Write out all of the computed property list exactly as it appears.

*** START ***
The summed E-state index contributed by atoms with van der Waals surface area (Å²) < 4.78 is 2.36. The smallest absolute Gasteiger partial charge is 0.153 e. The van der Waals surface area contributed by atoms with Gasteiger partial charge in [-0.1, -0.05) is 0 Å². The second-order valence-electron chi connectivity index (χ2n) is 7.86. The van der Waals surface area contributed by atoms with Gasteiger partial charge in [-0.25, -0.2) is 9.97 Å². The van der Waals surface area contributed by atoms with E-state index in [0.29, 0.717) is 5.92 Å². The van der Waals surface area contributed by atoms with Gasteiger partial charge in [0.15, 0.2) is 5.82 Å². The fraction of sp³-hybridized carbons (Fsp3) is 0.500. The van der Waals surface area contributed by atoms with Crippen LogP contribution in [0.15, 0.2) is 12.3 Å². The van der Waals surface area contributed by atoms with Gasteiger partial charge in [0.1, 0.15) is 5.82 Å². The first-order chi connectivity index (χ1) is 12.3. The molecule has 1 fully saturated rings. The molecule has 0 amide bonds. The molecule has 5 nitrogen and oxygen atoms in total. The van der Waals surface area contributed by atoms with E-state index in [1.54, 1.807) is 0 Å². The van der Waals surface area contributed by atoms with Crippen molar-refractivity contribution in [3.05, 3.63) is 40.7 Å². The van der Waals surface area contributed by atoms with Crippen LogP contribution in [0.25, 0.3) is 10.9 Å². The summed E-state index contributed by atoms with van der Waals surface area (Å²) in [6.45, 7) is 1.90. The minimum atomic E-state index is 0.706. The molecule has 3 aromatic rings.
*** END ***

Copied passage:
The summed E-state index contributed by atoms with van der Waals surface area (Å²) < 4.78 is 2.36. The smallest absolute Gasteiger partial charge is 0.153 e. The van der Waals surface area contributed by atoms with Gasteiger partial charge in [-0.1, -0.05) is 0 Å². The second-order valence-electron chi connectivity index (χ2n) is 7.86. The van der Waals surface area contributed by atoms with Gasteiger partial charge in [-0.25, -0.2) is 9.97 Å². The van der Waals surface area contributed by atoms with E-state index in [0.29, 0.717) is 5.92 Å². The van der Waals surface area contributed by atoms with Gasteiger partial charge in [0.15, 0.2) is 5.82 Å². The fraction of sp³-hybridized carbons (Fsp3) is 0.500. The van der Waals surface area contributed by atoms with Crippen LogP contribution in [0.15, 0.2) is 12.3 Å². The van der Waals surface area contributed by atoms with Gasteiger partial charge in [0.1, 0.15) is 5.82 Å². The first-order chi connectivity index (χ1) is 12.3. The molecule has 1 fully saturated rings. The molecule has 0 amide bonds. The molecule has 5 nitrogen and oxygen atoms in total. The van der Waals surface area contributed by atoms with E-state index in [1.54, 1.807) is 0 Å². The van der Waals surface area contributed by atoms with Crippen molar-refractivity contribution in [3.05, 3.63) is 40.7 Å². The van der Waals surface area contributed by atoms with Crippen LogP contribution in [0.25, 0.3) is 10.9 Å². The summed E-state index contributed by atoms with van der Waals surface area (Å²) in [6.45, 7) is 1.90. The minimum atomic E-state index is 0.706. The molecule has 3 aromatic rings.